was so sharp that they separated. Barnabas took John Mark with him and
sailed for Cyprus."
Now this is just shameful. Why couldn't these men of God set aside
their differences for the gospel's sake? Why was Paul so pig-headed
that he wouldn't give the young man a second chance? By now, Paul
had emerged as the leader, why didn't Barnabas submit to his leader and
leave John Mark home?
How can these men expect to turn the world upside down when they
aren't right with one another? Well, all I can say is ministry isn't
Not only were some of Paul's followers disloyal to him, some of them
just flat ignored him. Do you Remember Eutychus, who fell asleep during
his preaching and plunged to his death from a 3 story window? Acts
20:9 NLT As Paul spoke on and on, a young man named Eutychus, sitting
on the windowsill, became very drowsy. Finally, he sank into a deep sleep
and fell three stories to his death below.
"Paul spoke on and on . . ." the text said. I preached my
first sermon behind my father's pulpit in Silverton, Texas in 1977.
There was an inscription on the pulpit that said, "Quit a few minutes before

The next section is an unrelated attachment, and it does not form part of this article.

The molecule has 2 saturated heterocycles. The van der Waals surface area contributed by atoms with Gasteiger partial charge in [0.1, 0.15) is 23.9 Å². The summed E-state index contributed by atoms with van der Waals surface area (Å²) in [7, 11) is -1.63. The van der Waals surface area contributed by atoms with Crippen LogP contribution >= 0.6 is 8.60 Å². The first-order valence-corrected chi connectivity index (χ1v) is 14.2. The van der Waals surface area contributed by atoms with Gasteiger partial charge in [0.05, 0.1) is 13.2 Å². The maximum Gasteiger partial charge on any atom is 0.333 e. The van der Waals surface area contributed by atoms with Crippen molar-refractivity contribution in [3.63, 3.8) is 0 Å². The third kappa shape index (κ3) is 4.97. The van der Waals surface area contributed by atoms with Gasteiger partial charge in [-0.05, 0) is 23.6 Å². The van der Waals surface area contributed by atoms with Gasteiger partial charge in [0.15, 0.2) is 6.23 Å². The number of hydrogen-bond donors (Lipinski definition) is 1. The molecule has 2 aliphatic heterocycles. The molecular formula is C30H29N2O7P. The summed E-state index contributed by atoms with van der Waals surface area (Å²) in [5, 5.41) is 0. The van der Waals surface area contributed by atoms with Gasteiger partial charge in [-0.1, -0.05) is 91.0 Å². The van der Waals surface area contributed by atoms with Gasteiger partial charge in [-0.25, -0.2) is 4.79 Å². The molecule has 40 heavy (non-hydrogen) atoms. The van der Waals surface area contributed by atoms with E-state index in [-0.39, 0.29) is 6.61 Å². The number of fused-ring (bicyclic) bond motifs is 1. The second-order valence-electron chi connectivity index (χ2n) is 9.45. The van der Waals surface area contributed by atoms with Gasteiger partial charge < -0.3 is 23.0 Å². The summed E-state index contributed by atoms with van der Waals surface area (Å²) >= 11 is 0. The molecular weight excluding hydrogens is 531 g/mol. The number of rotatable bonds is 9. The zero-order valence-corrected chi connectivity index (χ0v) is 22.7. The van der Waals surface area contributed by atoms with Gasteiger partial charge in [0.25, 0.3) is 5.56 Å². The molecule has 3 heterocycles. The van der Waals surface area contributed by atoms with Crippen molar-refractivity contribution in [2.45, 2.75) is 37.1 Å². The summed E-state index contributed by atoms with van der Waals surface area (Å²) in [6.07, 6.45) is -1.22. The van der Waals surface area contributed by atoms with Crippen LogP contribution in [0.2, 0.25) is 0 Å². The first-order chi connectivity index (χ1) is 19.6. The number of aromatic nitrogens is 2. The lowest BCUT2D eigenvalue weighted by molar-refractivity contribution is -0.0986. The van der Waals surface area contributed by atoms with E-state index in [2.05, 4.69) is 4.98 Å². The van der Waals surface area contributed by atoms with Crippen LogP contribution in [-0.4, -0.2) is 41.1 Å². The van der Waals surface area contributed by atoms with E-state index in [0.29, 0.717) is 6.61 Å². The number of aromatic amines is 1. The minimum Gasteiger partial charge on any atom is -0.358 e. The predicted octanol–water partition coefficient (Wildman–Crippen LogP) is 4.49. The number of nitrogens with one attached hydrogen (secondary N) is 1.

the people do." I don't know if dad put that inscription there or
someone from the church did, but it is good advise. Apparently, Paul
wasn't always a riveting speaker something Eutychus found out first hand.
But being boring wasn't his only problem. Not everyone thought
Paul had the qualifications to lead.
Some questioned the validity of his apostleship and Paul had to defend
himself. 1 Cor. 9:2 says "Even if others think I am not an apostle,
I certainly am to you, for you are living proof that I am the Lord's apostle."
(NLT) The Jewish leaders so resisted Paul's leadership that they incited
a mob riot and ran him out of town Acts 13:50-51 "Then the Jewish
leaders stirred up both the influential religious women and the leaders
of the city, and they incited a mob against Paul and Barnabas and ran them
out of town.  But they shook off the dust of their feet against them
and went to the city of Iconium" (NLT)
How could Paul turn the world upside down with this kind of opposition
to his leadership? Well, all I can say is ministry isn't all roses.
Or another way to put it is that every rose has its thorns. Yet,
through all of this and more, Paul did turn the world upside down because
of one simple fact. Paul remained focused on his mission and didn't
let anything deter him from completing it. Consider the obstacles Paul
faced and overcame:
Paul was stoned to death and got up and went back to work.
Acts 14:19-20 says "Now some Jews arrived from Antioch and
Iconium and turned the crowds into a murderous mob. They stoned Paul and